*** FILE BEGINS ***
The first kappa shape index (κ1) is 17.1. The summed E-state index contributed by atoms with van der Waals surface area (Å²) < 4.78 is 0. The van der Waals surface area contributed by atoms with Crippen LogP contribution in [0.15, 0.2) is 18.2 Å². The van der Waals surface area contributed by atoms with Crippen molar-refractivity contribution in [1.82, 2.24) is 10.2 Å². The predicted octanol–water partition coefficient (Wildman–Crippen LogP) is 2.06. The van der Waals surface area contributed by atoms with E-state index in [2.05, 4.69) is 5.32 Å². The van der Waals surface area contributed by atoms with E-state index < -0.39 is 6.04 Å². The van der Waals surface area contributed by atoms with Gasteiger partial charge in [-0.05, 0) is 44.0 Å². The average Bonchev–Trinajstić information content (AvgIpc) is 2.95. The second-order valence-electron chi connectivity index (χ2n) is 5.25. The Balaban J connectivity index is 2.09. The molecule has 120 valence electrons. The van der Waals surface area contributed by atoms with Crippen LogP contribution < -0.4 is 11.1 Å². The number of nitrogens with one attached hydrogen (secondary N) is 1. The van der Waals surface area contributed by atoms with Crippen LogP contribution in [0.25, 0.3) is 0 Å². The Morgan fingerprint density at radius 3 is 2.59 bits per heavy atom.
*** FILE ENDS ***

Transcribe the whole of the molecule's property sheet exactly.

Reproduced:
The first kappa shape index (κ1) is 17.1. The summed E-state index contributed by atoms with van der Waals surface area (Å²) < 4.78 is 0. The van der Waals surface area contributed by atoms with Crippen LogP contribution in [0.15, 0.2) is 18.2 Å². The van der Waals surface area contributed by atoms with Crippen molar-refractivity contribution in [1.82, 2.24) is 10.2 Å². The predicted octanol–water partition coefficient (Wildman–Crippen LogP) is 2.06. The van der Waals surface area contributed by atoms with E-state index in [2.05, 4.69) is 5.32 Å². The van der Waals surface area contributed by atoms with E-state index < -0.39 is 6.04 Å². The van der Waals surface area contributed by atoms with Gasteiger partial charge in [-0.05, 0) is 44.0 Å². The average Bonchev–Trinajstić information content (AvgIpc) is 2.95. The second-order valence-electron chi connectivity index (χ2n) is 5.25. The Balaban J connectivity index is 2.09. The molecule has 120 valence electrons. The van der Waals surface area contributed by atoms with Crippen LogP contribution < -0.4 is 11.1 Å². The number of nitrogens with one attached hydrogen (secondary N) is 1. The van der Waals surface area contributed by atoms with Crippen LogP contribution in [0.25, 0.3) is 0 Å². The Morgan fingerprint density at radius 3 is 2.59 bits per heavy atom.